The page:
There’s been a resulting explosion in business software. Previously, the expense involved in building on-prem tools limited the number of companies able to get into the game. Cloud-based tools, on the other hand, are so much easier and cheaper to build. Before the cloud, you couldn’t whip something up on your couch—or in your parents’ attic, as Aaron Levie and one of his Box cofounders did—and toss it on the internet. In the on-prem world, you needed at least $10 million to pay for all the equipment and people you would need—just to get started. Today, you can start working on a cloudbased idea with $100,000 from angel investors (and sometimes even less). This is the Economics part of Marc’s triad. It had to become cheaper to build and to buy cloud-based tools for this industry to take off. 

    There’s been a commensurate rise in demand. On-prem software was hugely expensive. Companies couldn’t buy a lot. Now that many cloud tools are so cheap, companies can use a lot more of them.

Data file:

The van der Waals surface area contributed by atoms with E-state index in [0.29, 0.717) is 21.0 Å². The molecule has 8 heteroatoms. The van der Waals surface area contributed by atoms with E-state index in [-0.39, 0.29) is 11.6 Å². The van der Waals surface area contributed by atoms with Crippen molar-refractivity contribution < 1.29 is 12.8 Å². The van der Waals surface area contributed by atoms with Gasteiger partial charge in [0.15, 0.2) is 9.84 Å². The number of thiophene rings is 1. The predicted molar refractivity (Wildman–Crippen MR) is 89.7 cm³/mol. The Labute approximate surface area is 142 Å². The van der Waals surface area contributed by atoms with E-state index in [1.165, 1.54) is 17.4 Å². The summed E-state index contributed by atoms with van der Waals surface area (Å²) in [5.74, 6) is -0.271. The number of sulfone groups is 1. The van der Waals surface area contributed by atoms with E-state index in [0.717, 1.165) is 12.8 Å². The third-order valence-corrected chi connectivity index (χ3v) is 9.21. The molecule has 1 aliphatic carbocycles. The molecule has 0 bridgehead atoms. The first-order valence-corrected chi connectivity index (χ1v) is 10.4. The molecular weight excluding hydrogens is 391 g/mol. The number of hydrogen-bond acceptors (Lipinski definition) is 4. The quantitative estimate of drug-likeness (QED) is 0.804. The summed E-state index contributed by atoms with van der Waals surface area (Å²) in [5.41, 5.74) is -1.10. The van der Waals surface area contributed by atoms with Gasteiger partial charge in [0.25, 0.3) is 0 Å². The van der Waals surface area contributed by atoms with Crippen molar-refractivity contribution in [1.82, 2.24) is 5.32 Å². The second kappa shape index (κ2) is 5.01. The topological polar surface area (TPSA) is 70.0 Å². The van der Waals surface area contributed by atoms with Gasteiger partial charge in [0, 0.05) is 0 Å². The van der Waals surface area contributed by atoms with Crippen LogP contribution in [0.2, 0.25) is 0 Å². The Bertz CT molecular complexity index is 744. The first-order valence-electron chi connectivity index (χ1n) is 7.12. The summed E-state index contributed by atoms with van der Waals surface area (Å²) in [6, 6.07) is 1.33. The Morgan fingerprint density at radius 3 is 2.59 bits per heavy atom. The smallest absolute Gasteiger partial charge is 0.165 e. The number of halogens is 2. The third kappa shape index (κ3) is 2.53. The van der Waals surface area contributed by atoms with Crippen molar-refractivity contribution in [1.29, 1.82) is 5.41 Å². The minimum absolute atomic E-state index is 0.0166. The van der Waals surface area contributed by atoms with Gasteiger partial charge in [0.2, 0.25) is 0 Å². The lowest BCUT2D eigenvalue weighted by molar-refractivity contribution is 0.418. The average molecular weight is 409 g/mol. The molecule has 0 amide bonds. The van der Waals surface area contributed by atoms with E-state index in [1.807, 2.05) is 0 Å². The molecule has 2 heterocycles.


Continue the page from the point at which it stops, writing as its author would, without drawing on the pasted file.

The founders who recognized that these shifts were taking place—and who had the courage to dive in—have done amazingly well. Sure, there were some very lean, nail-biting years early on. But companies like Salesforce, Workday, ServiceNow, and Okta have become hugely valuable. Getting in early solidified our lead, and now many of those companies are the leaders in what they do.



    If you like this excerpt, we highly recommend that you purchase Fred’s excellent book, Zero to IPO: Over $1 Trillion of Actionable Advice from the World’s Most Successful Entrepreneurs

    Check out the other parts of this series in our blog: